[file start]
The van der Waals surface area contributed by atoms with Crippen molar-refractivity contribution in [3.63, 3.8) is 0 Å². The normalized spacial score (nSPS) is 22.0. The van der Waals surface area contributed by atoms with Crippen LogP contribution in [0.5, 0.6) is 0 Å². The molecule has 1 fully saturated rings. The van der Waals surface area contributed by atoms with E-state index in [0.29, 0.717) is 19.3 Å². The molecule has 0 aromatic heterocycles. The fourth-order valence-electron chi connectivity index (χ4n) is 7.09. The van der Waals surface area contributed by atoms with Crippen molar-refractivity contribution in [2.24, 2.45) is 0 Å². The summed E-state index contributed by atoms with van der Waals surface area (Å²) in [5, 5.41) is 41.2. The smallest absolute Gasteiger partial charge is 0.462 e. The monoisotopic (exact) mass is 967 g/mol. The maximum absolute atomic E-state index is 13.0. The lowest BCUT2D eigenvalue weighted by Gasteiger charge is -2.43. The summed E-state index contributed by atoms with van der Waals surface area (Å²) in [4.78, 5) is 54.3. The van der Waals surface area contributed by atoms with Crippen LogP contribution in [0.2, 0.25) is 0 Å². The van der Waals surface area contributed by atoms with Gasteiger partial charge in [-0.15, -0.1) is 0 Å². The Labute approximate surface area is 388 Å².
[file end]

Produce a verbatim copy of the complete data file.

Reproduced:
The van der Waals surface area contributed by atoms with Crippen molar-refractivity contribution in [3.63, 3.8) is 0 Å². The normalized spacial score (nSPS) is 22.0. The van der Waals surface area contributed by atoms with Crippen LogP contribution in [0.5, 0.6) is 0 Å². The molecule has 1 fully saturated rings. The van der Waals surface area contributed by atoms with E-state index in [0.29, 0.717) is 19.3 Å². The molecule has 0 aromatic heterocycles. The fourth-order valence-electron chi connectivity index (χ4n) is 7.09. The van der Waals surface area contributed by atoms with Crippen molar-refractivity contribution in [2.24, 2.45) is 0 Å². The summed E-state index contributed by atoms with van der Waals surface area (Å²) in [5, 5.41) is 41.2. The smallest absolute Gasteiger partial charge is 0.462 e. The monoisotopic (exact) mass is 967 g/mol. The maximum absolute atomic E-state index is 13.0. The lowest BCUT2D eigenvalue weighted by Gasteiger charge is -2.43. The summed E-state index contributed by atoms with van der Waals surface area (Å²) in [4.78, 5) is 54.3. The van der Waals surface area contributed by atoms with Crippen LogP contribution in [0.2, 0.25) is 0 Å². The van der Waals surface area contributed by atoms with Gasteiger partial charge in [-0.15, -0.1) is 0 Å². The Labute approximate surface area is 388 Å².